Optimization, Personalization & Testing

Antithesis announced launch to revolutionize software reliability

Team Behind FoundationDB Raises $47M in Seed Funding to Grow First-Of-Its-Kind Testing and Debugging System

Antithesis, the platform revolutionizing how software is tested and debugged, launched out of stealth today and announced $47M in seed funding from Amplify Partners, Tamarack Global, and First In Ventures, with participation from angel investors including Michael Walrath, Founder of Right Media and Howard Lerman, Founder of Yext and Roam.

The team behind FoundationDB, the world’s most powerful and reliable distributed database, which was acquired by Apple in 2015 and which now underpins Apple’s cloud infrastructure, began building Antithesis over five years ago when they saw how even the most sophisticated organizations lacked the kind of deterministic software testing built into the database they had just sold to Apple. Antithesis has taken the rigorous testing approach of FoundationDB, matured it, and, after years of operating in stealth, has now made it the only commercially available system of its kind for general software testing.

“Our goal is to increase the reliability of software systems in the most efficient way so that the organizations we partner with can focus on growth and innovation rather than wasting valuable time and energy on testing and debugging,” said Will Wilson, co-founder and CEO of Antithesis. “Our team has had decades of experience building and running some of the world’s largest and most critical backend software systems, and we’ve learned that exceptional reliability requires exceptional testing – which is what we’re bringing to the market with Antithesis.”

Current software testing relies on developers to manually write their own tests, a time-consuming process that, by its nature, can only find bugs in execution paths anticipated ahead of time. Bugs that hide down unanticipated but inevitable paths are missed. Problems often become apparent only late in development, when they are expensive to fix, or even in production, where they affect users and the company’s reputation. A survey by Stripe and Harris Poll found that roughly 50% of developers’ time is spent on bug-related issues and that developer inefficiency represents ~$300 billion in global GDP lost annually.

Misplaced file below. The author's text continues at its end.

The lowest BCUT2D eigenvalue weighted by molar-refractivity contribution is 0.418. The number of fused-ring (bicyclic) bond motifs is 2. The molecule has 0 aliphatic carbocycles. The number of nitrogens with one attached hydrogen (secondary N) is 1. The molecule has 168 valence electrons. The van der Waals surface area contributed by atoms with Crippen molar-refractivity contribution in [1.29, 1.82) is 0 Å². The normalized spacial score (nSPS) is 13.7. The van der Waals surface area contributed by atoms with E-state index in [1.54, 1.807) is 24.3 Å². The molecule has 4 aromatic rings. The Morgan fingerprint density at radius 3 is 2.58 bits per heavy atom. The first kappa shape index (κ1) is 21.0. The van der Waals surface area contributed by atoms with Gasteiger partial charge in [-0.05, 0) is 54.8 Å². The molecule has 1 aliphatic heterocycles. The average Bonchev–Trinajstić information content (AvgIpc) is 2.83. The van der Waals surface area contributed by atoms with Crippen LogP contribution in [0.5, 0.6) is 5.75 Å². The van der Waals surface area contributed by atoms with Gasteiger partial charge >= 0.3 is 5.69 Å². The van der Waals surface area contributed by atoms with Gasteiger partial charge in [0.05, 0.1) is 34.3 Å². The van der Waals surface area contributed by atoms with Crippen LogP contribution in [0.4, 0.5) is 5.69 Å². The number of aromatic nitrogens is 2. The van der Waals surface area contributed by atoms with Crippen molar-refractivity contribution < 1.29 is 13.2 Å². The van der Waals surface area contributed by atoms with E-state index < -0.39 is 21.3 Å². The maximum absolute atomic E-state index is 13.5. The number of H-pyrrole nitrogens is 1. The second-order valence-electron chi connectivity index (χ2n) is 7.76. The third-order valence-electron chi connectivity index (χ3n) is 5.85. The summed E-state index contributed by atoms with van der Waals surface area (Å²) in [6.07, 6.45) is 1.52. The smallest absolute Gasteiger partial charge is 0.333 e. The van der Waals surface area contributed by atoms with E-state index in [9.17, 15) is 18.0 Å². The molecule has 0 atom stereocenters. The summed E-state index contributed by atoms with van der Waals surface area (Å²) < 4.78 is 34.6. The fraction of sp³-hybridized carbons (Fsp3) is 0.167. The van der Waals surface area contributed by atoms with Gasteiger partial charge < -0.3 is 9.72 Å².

What makes Antithesis unique is that the platform continuously scans the newest version of software under development for bugs inside of a separate simulated environment and can perfectly reproduce and provide powerful debugging information for every bug it finds. This allows software engineers to develop with confidence, knowing any bugs will be found quickly and reported by Antithesis before they impact users, vastly increasing an organization’s overall productivity and software quality.

“There is an enormous market opportunity for a system that drastically increases the reliability of software and allows organizations to innovate faster and deliver a higher quality product to customers,” said Lenny Pruss, General Partner at Amplify Partners. “Antithesis’s model of autonomous testing will be especially important as we increasingly rely on AI and LLM tools for code generation. There are endless possibilities, and we’re excited to be partnering with a company working on such cutting-edge technology.”

Antithesis is already working with customers, including MongoDB, Palantir, and Ethereum. Their technology has been critical in bolstering their customers’ business operations and eliminating bugs that would have gone undetected by other systems. For Ethereum, for example, Antithesis helped find and fix several serious bugs in the lead-up to The Merge in 2022.

“Antithesis is an exciting and unique tool for debugging blockchains and distributed systems,” said Danny Ryan, a research leader at Ethereum. “We used it extensively when testing the Merge. Antithesis was able to deterministically explore and find bugs in very exotic states and scenarios, ones that would have been nearly impossible to hand-code and unlikely to be hit in less stateful, traditional fuzzing.”.

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